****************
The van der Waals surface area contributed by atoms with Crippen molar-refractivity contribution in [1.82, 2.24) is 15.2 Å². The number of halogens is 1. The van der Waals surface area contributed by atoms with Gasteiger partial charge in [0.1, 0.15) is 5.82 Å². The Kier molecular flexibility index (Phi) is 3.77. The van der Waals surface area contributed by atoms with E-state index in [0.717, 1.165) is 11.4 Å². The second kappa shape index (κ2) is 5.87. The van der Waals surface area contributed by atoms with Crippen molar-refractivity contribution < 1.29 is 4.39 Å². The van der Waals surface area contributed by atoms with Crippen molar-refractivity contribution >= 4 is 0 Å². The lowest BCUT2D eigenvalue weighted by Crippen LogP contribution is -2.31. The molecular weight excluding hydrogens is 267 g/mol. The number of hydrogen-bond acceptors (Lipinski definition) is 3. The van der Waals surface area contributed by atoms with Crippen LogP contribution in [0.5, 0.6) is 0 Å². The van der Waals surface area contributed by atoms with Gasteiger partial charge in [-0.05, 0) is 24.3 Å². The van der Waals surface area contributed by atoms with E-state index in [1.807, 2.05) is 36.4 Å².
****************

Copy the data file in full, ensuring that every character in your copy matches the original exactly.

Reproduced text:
The van der Waals surface area contributed by atoms with Crippen molar-refractivity contribution in [1.82, 2.24) is 15.2 Å². The number of halogens is 1. The van der Waals surface area contributed by atoms with Gasteiger partial charge in [0.1, 0.15) is 5.82 Å². The Kier molecular flexibility index (Phi) is 3.77. The van der Waals surface area contributed by atoms with E-state index in [0.717, 1.165) is 11.4 Å². The second kappa shape index (κ2) is 5.87. The van der Waals surface area contributed by atoms with Crippen molar-refractivity contribution < 1.29 is 4.39 Å². The van der Waals surface area contributed by atoms with Crippen molar-refractivity contribution >= 4 is 0 Å². The lowest BCUT2D eigenvalue weighted by Crippen LogP contribution is -2.31. The molecular weight excluding hydrogens is 267 g/mol. The number of hydrogen-bond acceptors (Lipinski definition) is 3. The van der Waals surface area contributed by atoms with Crippen LogP contribution in [0.5, 0.6) is 0 Å². The van der Waals surface area contributed by atoms with Gasteiger partial charge in [-0.05, 0) is 24.3 Å². The van der Waals surface area contributed by atoms with E-state index in [1.807, 2.05) is 36.4 Å².